Feb 012011
Authors: Matt Miller

I have a confession to make: I love science fiction.

And no, despite what you may think, I am not an overweight individual with a questionable complexion, writing this in Elvish while dressed up like a Vulcan and debating on a forum if Han Solo or Greedo shot first in “Star Wars: A New Hope.”

And no, I don’t attend conventions where I become sweaty over props from “Stargate SG1” and cutouts of Princess Leia in her slave costume.

Now, with all stereotypes aside, when I talk about sci-fi I’m referring to a genre that has a very important part in culture despite its negative connotation. In literature, television and cinema sci-fi has, in the past century, produced some of the most beloved and highly regarded art that could stand side by side the likes of anything else.

If you walk into Barnes & Nobel and browse through the literature section you will find “1984,” “Fahrenheit 451,” “A Clockwork Orange,” “Slaughterhouse-Five” and “A Brave New World.” All of these could just as easily be filed under science fiction, and all of these are books are studied in schools and regarded as some of the most beloved works of fiction.

Sci-fi is a mode of thought. The same way that history can teach us about our past, science fiction can teach us about our future. It’s not just a genre but also a way to go beyond conventional storytelling and use the imagination rather than fact to explore complex areas of humanity.

George Orwell uses a fictional world in “1984” to warn of the dangers of totalitarianism, communism and the fear of ultimate power; a “big brother” that’s always watching. Seems like science fiction to me.

Orwell dreamed of what could come to pass in the year 1984, and even though it’s 27 years passed that date, his themes and his warnings still hold as true as ever.

Even science fiction not taught in schools, like much of the work of author Phillip K. Dick, has been hailed as much more than pop culture dribble. His book “Ubik” is on Time Magazine’s “All Time 100 Novels” and has been hailed as a flagship of postmodern philosophy.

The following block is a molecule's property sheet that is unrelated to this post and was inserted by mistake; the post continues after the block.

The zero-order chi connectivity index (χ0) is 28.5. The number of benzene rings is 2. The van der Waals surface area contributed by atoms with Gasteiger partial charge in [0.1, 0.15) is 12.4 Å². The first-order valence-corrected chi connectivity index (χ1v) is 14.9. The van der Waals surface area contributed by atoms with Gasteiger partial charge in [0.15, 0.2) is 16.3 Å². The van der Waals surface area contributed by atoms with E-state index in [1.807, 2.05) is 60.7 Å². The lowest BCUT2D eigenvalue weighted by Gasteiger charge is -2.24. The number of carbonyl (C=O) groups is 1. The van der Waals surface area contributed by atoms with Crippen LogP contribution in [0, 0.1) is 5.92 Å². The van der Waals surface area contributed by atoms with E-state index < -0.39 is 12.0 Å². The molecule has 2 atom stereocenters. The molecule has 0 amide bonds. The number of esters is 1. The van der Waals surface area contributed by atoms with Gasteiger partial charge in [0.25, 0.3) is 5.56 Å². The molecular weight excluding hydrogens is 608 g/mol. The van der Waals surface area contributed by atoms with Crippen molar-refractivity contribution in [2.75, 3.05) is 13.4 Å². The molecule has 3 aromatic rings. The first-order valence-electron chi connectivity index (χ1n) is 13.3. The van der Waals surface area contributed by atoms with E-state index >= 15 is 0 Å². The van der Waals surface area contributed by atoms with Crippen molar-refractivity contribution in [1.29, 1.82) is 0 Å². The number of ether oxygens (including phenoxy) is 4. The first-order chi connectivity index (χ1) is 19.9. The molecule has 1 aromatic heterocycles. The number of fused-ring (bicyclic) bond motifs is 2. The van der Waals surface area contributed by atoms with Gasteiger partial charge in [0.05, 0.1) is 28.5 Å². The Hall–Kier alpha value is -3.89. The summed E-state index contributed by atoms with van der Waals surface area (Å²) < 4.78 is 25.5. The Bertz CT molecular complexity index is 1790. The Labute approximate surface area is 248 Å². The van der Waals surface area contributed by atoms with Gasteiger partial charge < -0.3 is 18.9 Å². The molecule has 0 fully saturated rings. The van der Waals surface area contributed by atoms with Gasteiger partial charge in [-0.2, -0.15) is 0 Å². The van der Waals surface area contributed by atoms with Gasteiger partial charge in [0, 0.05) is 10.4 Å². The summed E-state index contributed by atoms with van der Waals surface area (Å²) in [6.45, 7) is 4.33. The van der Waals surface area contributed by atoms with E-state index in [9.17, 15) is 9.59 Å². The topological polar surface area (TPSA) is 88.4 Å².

I have another confession to make: I love Battlestar Galactica.

This one is harder for me to admit. A long time ago in a galaxy far, far away I gave up in my valiant defense of this TV Sci-Fi drama in the face of the losing respect and street cred from my friends and loved ones.

I felt like a 16-year-old who couldn’t go to sleepovers because I still wet my pants. Expressing any sort of love toward Battlestar Galactica is like telling all of your friends that you have every episode of “The Golden Girls” memorized.

But this should not be the case. The critically acclaimed series had no lasers, no techno-jargon and no aliens. It simply used the free reigns that sci-fi offered to express themes of humanity, religion and race. It even tackled the values of the modern political climate with allusions to 9/11, the invasion of Iraq and terrorism.

Even in movies science fiction has made an impact to our culture. The 1982 cult classic “Blade Runner” (based off the Phillip K. Dick novel “Do Androids Dream of Electric Sheep?”) stands alone in the quality of storytelling, cinematography and deep, culturally relevant themes.

A brooding Harrison Ford hunts down a band of human-looking robots that are obsessed with their own mortality, bent to take revenge on their careless creator.

But on top of looking into the cerebral, sci-fi can look at what could be: What humanity is capable of.

I remember when I was reading the 1953 novel “Fahrenheit 451” I was amazed that author Ray Bradbury described a wife who stared at a wall that was a TV and put tiny shells in her ear that made her happy. I immediately thought of today’s flat screen TVs and iPod headphones.

Science fiction not only is a vessel to explore contemporary themes but also to open the mind and dream of a possible future. In the 1984 novel “Neuromancer” (also on Time’s “All Time 100 Novels”) author William Gibson imagines a world of interconnected computers and first used the term “Cyberspace.”

Perhaps it’s influences like these that gave us Bill Gates, Steve Jobs and Mark Zuckerberg.

Sci-fi is not to be regarded as something for the unintelligent or nerdy; it is an intellectual leap into the future and the dreams of humans.

So please, next time someone wearing a storm trooper costume made out of foil and cardboard walks by you on the street, don’t trip them, mug them or tear them down emotionally. Give them a smile, because they appreciate a form of art that has provided much to culture. And maybe even check out a misunderstood genre.

Entertainment Editor Matt Miller is a junior journalism major. His column appears Wednesdays in the Collegian. Letters and feedback can be sent to verve@collegian.com.

 Posted by at 4:37 pm

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